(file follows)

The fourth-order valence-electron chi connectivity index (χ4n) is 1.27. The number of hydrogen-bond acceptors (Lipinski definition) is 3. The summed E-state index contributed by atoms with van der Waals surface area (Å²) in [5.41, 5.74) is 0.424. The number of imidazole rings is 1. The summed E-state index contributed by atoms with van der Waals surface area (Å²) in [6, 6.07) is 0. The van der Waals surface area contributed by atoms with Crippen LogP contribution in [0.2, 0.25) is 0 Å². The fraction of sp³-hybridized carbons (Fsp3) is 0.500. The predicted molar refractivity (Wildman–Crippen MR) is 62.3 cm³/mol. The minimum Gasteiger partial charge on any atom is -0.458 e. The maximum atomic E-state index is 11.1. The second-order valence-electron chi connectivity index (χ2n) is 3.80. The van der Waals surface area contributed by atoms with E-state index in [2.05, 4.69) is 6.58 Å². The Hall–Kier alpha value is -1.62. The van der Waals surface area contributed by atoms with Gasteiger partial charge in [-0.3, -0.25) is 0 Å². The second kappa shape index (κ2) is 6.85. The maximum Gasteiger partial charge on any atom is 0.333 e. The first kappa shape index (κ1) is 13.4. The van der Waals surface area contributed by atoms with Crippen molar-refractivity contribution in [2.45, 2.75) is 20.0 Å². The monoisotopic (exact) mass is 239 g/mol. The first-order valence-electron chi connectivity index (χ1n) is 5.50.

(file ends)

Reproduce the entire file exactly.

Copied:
The fourth-order valence-electron chi connectivity index (χ4n) is 1.27. The number of hydrogen-bond acceptors (Lipinski definition) is 3. The summed E-state index contributed by atoms with van der Waals surface area (Å²) in [5.41, 5.74) is 0.424. The number of imidazole rings is 1. The summed E-state index contributed by atoms with van der Waals surface area (Å²) in [6, 6.07) is 0. The van der Waals surface area contributed by atoms with Crippen LogP contribution in [0.2, 0.25) is 0 Å². The fraction of sp³-hybridized carbons (Fsp3) is 0.500. The predicted molar refractivity (Wildman–Crippen MR) is 62.3 cm³/mol. The minimum Gasteiger partial charge on any atom is -0.458 e. The maximum atomic E-state index is 11.1. The second-order valence-electron chi connectivity index (χ2n) is 3.80. The van der Waals surface area contributed by atoms with E-state index in [2.05, 4.69) is 6.58 Å². The Hall–Kier alpha value is -1.62. The van der Waals surface area contributed by atoms with Gasteiger partial charge in [-0.3, -0.25) is 0 Å². The second kappa shape index (κ2) is 6.85. The maximum Gasteiger partial charge on any atom is 0.333 e. The first kappa shape index (κ1) is 13.4. The van der Waals surface area contributed by atoms with Crippen molar-refractivity contribution in [2.45, 2.75) is 20.0 Å². The monoisotopic (exact) mass is 239 g/mol. The first-order valence-electron chi connectivity index (χ1n) is 5.50.